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Who’s The Champ? Nobody Knows-The History & Future Of Boxing’s Sanctioning Bodies

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Who’s The Champ? Nobody Knows-The History & Future Of Boxing’s Sanctioning Bodies

If you ask Jermall Charlo, Erislandy Lara, Gennady Golovkin, Demetrius Andrade, or Ryota Murata, they'd all say they're the middleweight boxing champion of the world. And, all five of them are right — sort of.

That's one of the biggest problems with boxing today, according to author and Transnational Boxing Rankings Board founding member Springs Toledo. “The main reason why the sport is such a joke now is because of the proliferation of the belts and these so-called world championships.”

It all started in a marshland in New Jersey when legendary Boston sports promoter Tex Rickard borrowed nearly four million dollars in today's money to build an amphitheater for 90,000 spectators to watch the first National Boxing Association (now World Boxing Association) heavyweight championship. It was billed as the fight of the century, and now 100 years later, that claim has arguably rang true.

It's amazing they were able to put an event like this together during those times. No Jumbotron in sight.

Jack Dempsey punched George Carpentier 25 times in 31 seconds and then ended the bout in the fourth round with a right hook to the Frenchman's chest so loud that one newspaper said most of the 91,000 people in the crowd heard it. Dempsey probably could have ended the fight sooner, but his manager — who would later be charged with the murder of a State Senator — told him to make sure it at least lasts long enough to keep the people at ringside like Henry Ford and John D. Rockefeller Jr. happy.

This colorful corruption characterized the sport then and now, but the people who Toledo refers to as the boxing's early racketeers were “at least fans enough of the sport to only recognize one champion.” Other countries had their own sanctioning bodies too, but by and large, the NBA reigned supreme. “The whole sport was invested in the idea — the common-sense idea — that there's one world, therefore one champion in each division.”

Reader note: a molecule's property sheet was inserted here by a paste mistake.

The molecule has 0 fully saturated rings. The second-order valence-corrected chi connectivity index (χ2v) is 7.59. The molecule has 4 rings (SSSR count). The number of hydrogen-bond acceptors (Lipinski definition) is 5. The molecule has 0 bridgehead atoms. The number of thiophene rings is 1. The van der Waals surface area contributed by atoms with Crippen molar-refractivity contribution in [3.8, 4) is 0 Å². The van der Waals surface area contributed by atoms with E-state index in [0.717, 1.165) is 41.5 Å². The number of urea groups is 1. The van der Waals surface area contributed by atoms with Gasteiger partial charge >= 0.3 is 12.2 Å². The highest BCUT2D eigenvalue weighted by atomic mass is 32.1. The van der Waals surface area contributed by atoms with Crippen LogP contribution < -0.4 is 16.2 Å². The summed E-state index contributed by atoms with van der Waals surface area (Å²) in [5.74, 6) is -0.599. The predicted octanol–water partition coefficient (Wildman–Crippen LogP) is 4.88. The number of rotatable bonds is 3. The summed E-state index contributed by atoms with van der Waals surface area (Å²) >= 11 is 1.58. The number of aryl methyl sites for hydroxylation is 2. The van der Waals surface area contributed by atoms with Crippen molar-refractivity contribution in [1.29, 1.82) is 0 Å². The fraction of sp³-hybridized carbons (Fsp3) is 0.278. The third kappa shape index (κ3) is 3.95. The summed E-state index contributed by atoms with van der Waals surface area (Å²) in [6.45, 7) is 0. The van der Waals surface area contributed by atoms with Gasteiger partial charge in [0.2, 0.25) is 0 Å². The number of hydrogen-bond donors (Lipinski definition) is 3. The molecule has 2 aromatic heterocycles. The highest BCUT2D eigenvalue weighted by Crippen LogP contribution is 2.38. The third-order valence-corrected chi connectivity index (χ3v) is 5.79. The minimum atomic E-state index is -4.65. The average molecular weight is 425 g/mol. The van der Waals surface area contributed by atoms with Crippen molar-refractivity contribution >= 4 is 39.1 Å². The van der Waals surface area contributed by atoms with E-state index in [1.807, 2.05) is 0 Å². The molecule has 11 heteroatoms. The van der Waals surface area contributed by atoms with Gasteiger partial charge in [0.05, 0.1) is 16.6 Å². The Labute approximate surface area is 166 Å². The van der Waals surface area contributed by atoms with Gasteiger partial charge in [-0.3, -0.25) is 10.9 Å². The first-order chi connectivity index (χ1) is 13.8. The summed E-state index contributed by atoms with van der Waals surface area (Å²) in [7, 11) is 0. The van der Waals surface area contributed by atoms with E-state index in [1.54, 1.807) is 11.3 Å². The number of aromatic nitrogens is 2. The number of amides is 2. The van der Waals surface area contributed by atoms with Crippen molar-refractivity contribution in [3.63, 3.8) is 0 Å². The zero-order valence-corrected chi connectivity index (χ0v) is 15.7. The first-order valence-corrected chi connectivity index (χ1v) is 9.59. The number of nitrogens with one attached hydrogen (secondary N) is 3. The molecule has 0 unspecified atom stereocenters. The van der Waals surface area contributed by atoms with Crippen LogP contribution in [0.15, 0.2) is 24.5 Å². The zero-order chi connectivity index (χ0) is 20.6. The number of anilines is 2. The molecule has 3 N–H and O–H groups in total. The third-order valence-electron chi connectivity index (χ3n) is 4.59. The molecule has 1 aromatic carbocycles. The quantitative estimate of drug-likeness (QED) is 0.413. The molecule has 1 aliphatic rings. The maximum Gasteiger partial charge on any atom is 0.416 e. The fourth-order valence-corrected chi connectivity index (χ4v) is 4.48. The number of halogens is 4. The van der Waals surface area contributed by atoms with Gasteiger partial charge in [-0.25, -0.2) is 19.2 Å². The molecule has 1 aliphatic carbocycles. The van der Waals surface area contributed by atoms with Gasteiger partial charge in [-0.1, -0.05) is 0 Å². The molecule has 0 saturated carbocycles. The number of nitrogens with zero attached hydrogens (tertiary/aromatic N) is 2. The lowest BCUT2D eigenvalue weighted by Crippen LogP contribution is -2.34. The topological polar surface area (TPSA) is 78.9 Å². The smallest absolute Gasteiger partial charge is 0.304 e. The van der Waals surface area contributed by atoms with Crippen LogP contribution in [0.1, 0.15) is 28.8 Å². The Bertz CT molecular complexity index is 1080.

Boxing's second sanctioning body, the World Boxing Council, was formed in a meeting in Mexico City orchestrated by that nation's President Adolfo López Mateos. A hexalingual named José Sulaimán with all the fighting formers — boxer, trainer, commissioner, promoter, referee, and judge — soon became the organization's President.

When it was created, the WBC said it was going to fight corruption, unify championships, and make sure boxing stayed as one of the most popular sports in the world. According to Toledo, under Sulaimán's lead then and his son Mauricio's now, the WBC has actively undermined all of those stated goals. “They started to act without any sense whatsoever very quickly.”

Over the years, two other bodies, the International Boxing Federation and the World Boxing Organization have formed as well. The most famous boxing publication — Ring Magazine — gives out their own titles, too. Today, there are 63 world champions across just 18 divisions. “If you take BS, and you multiply it by three, you've got more BS,” said Toledo. “The belts are, in my opinion, the major reason why the sport is a laughingstock.”

Get to know Springs Toledo from this NYF Q&A by Kelsey McCarson. CLICK HERE

The saturation of titles in the sport has made boxing impossible to follow for even its most dedicated fans. At a Madison Square Garden card last year, nobody sitting ringside recognized Danny Rodriguez, a recent WBC welterweight champion when he walked by them.

“I was by the Boston Public Library, and I saw some guy who looked like a sports fan; he had a Patriots sweatshirt on. And I said, ‘Hey, who's the middleweight champion of the world?', Toledo said recounting a recent experience.

The man told Toledo he remembered Marvelous Marvin Hagler, who was the champ more than 20 years before.

“I said, ‘who's the champion now?”

‘I don't know,” the man answered-.

‘Who's the heavyweight champion?' Toledo repeated.

‘I. Don't. Know.” the man said again.

Without knowledgeable fans ready to hold the fighters, matchmakers, and promoters accountable, Toledo says there's little incentive for anybody to take the risks necessary to truly become the best. “The way it is now, you've got a belt, and you don't have to fight anybody. Nobody's paying attention because of the proliferation and the fact that it makes no sense. But if everybody recognized that, what would happen? They'd be forced to fight each other! Why? Because they want to get to the top! Why? Because there's only one!” exclaimed Toledo. “If you have the belt, you don't have to fight the lions,” he concluded.

There's a lot to be discouraged about, but a sport that became famous before it became legal can't die easy, and Toledo remains optimistic.

“I'm a cynic when it comes to human nature. But when it comes to history, I'm feeling like much more of an optimist. Eventually, common sense comes to the top,” Toledo said and then hesitated. “Eventually.”